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A Partner for Parents

May 09, 2024 09:11AM ● By Emily Freehling

Early intervention can be a “lifesaver” for parents of children with developmental delays

When Lauren Jablonski and her husband, Daniel, brought their son, Carson, home for the first time, he was 9.5 months old and had spent his entire life in hospital neonatal intensive care units.


Every moment since the Jablonski’s first got the call that a birth mother had chosen them as the adoptive family for Carson had been a journey toward getting the young boy—who was born with severe birth defects in his heart and internal organs—healthy enough to come home.


As the Jablonskis adjusted to life with a medically fragile infant at home, and Carson worked to heal from multiple surgeries, the family’s caseworker connected them with early intervention services from the Parent Education—Infant Development (PE-ID) program, a part of the Rappahannock Area Community Services Board.


PE-ID provides early intervention services for children from birth to 36 months. The team of speech language pathologists, physical therapists, occupational therapists, early childhood education specialists and service coordinators works directly with parents and children in their homes to minimize developmental delays (and work with atypical development) during the first three years of life. The program serves families in Stafford, Spotsylvania, Caroline and King George counties, and the city of Fredericksburg.


For the Jablonskis, the visits for speech and physical therapy made a world of difference for Carson, who was not sitting up, playing with toys, rolling over or engaging in typical activities for a 9-month-old when he first came home from the hospital.


“Soon after being home, the therapists got him sitting up,” Lauren Jablonski recalls. They progressed to work on crawling, helped get the family special equipment to support Carson’s legs and help him learn to stand, and helped Lauren and Daniel understand how all the steps of infant behavior—playing with toys, putting objects in the mouth—are important pieces in a chronological process of skill-building.


“Carson has progressed and is now standing and pulling up by himself, and is just on the verge of walking after a year in early intervention,” Lauren said in March. “There is no way he would be progressing as well as he is without that therapy.”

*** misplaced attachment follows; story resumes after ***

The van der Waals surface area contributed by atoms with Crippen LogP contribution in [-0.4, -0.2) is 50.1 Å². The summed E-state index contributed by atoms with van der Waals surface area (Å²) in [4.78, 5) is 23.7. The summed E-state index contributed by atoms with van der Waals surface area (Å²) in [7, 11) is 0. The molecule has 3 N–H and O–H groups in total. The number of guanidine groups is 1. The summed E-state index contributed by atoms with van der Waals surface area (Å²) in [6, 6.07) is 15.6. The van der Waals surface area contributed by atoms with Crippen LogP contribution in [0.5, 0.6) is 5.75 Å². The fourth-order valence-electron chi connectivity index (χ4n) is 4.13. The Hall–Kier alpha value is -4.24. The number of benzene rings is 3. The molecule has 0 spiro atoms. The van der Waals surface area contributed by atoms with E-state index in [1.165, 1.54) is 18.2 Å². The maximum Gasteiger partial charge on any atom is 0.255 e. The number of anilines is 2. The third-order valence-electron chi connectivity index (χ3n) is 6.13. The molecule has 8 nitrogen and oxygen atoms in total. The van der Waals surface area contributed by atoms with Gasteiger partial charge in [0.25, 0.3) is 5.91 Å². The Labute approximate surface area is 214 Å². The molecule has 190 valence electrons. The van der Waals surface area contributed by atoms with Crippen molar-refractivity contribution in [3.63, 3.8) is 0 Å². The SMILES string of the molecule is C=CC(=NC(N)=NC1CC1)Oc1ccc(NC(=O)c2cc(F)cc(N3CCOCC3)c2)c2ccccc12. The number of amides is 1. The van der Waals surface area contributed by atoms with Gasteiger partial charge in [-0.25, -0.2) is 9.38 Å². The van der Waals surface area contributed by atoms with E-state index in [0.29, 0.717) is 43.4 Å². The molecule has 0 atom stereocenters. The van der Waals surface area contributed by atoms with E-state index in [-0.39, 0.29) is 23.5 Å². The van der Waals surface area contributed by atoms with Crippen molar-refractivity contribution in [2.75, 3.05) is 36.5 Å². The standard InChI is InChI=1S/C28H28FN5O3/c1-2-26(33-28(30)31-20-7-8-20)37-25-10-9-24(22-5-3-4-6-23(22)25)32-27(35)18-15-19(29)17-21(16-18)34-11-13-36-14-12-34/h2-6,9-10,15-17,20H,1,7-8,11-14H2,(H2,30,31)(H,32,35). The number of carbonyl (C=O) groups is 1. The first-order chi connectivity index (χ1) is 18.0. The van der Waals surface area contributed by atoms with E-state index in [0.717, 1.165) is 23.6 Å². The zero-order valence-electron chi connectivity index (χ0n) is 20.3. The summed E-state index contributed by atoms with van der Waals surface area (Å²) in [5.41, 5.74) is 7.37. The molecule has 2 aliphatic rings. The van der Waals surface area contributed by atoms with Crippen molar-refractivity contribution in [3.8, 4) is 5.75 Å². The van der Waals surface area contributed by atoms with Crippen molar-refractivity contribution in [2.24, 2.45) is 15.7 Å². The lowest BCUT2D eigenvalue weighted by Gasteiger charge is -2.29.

Serving childrens’ unique needs


While Jablonski is grateful that her caseworkers connected her with PE-ID, she urges any parent who worries that their young child may not be following a typical developmental path to consult with their pediatrician. Because the earlier intervention starts, the more progress children can make in overcoming developmental delays.


And since the first three years of life are a time of exponential brain growth, seizing the opportunity is important.


That is exactly why Blake Duhon reached out to PE-ID when he sensed that his son, Bryson, was not meeting certain developmental milestones at 12 months of age.


“There were just certain things he struggled with. He was afraid of walking, he was completely scared of seeing brand-new faces,” said Duhon. “I thought, ‘Let me see if I can reach out to anybody who can help.’”


His mother, who works at Bryson’s daycare, had seen early intervention providers coming in to help other children, and suggested he reach out to PE-ID.


After about a year of receiving home visits for early intervention therapy, Blake says, “Bryson is such a different person. He is way more confident, and he is just doing amazing things.”


Helping parents be the teachers


Part of the magic of early intervention lies in the providers’ efforts not only to serve the child, but also to teach parents simple strategies that can be incorporated in a normal day to help their children progress in specific developmental skills.


“Each and every visit that they came, I have always learned something new, and everything I get from them I do on my own time,” Duhon said. “It benefitted both of us—not just Bryson.”


Both Duhon and Jablonski said the fact that PE-ID providers come to the home helps ensure therapeutic sessions can fit into a busy family schedule, and eliminates any barrier that having to drive to an appointment might present.


Lauren Jablonski has appreciated being able to ask her providers questions about specific behaviors she sees in Carson, and to share videos of things he is doing at home and get strategies for how to help him.


“They have been a lifesaver,” she said. “I can’t stress enough how important it is to get them that early help. In the long run it is going to do wonders for the child.”


As Carson turns 2 this month, Jablonski knows she has another year left to work with early intervention, but, “I have already told them, I’m going to be sad to have to say goodbye.”


While early intervention services end at 36 months of age, PE-ID’s coordinators work closely with families throughout their journey to help connect parents with the appropriate next step for their children.


As Duhon’s son, Bryson, approaches his third birthday, he said PE-ID has set him up with referrals to Head Start and screening programs that may help his son moving forward. But he’ll never forget the connection that the early intervention providers helped him forge with his son.


“He’s just a totally different kid, from where he was and where he is now,” he said. “Everybody’s help and support has made that happen.”



We’re here to help.


If you are worried that your child is not meeting developmental milestones (a good source for these is the CDC’s “Milestone Tracker” app), please call us at 540-372-3561. Visit to learn more.




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